In a troubling sign, the amount of coronavirus found in wastewater at the Massachusetts Water Resources Authority’s Deer Island treatment plant has reached the highest level yet of the fall surge.
New recent highs in COVID-19 RNA copies per milliliter of wastewater were reached for the southern section and the northern section, which includes Boston, according to the latest tests, which were conducted up until Tuesday.
Similar to other metrics in Massachusetts, the wastewater tests show a peak in the spring, with the virus levels appearing to dip and flatten off over the summer, and a current acceleration that appears to have begun in October.
The coronavirus is surging in Massachusetts and across the country. On Thursday, coronavirus cases in the state reached an all-time high of nearly 6,500, breaking a record set just the day before. In the United States, new cases have begun topping 200,000 per day, and the number of people hospitalized with the virus surpassed 100,000 on Thursday.
In Massachusetts, officials said on Thursday more than 49,000 people were estimated to have active cases of the virus.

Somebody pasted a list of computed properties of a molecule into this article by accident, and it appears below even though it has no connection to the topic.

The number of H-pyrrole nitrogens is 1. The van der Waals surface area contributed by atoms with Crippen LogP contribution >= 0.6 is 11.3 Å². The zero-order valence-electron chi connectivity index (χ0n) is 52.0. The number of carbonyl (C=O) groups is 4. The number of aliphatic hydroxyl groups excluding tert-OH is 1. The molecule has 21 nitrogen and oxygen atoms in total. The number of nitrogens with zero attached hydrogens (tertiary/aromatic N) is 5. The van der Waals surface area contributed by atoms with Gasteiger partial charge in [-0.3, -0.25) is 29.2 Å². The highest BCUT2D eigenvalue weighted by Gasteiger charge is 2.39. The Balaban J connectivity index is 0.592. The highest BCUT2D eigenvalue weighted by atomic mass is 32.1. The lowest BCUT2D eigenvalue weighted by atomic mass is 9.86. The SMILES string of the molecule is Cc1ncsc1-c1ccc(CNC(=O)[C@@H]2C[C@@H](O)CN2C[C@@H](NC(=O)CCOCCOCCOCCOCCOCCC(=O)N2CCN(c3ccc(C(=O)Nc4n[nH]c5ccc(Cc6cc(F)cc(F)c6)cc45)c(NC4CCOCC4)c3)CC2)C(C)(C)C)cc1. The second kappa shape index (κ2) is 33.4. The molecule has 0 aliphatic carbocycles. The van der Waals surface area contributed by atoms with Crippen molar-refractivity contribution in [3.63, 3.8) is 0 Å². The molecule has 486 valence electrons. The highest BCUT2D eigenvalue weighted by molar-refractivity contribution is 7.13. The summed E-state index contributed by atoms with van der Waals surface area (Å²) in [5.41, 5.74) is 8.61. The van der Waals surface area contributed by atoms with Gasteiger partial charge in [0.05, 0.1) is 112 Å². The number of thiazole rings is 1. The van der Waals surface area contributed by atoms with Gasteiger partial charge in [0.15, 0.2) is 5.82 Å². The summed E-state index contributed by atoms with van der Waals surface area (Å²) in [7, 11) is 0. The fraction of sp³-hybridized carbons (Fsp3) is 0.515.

Governor Charlie Baker said Thursday the state would be opening a new field hospital for coronavirus patients in Lowell in upcoming weeks, in addition to one set to open Sunday in Worcester.
On Wednesday, the director of the Centers for Disease Control and Prevention said the next couple of months could be “the most difficult time in the public health history of this nation,” because of the stress on the country’s health care system.
Dr. Robert Redfield warned total deaths in the US could approach 450,000 if people don’t follow public health recommendations to mitigate the virus’s spread.
Travis Anderson of the Globe staff and Globe correspondent Jeremy C. Fox contributed to this report. Material from the Associated Press was also used.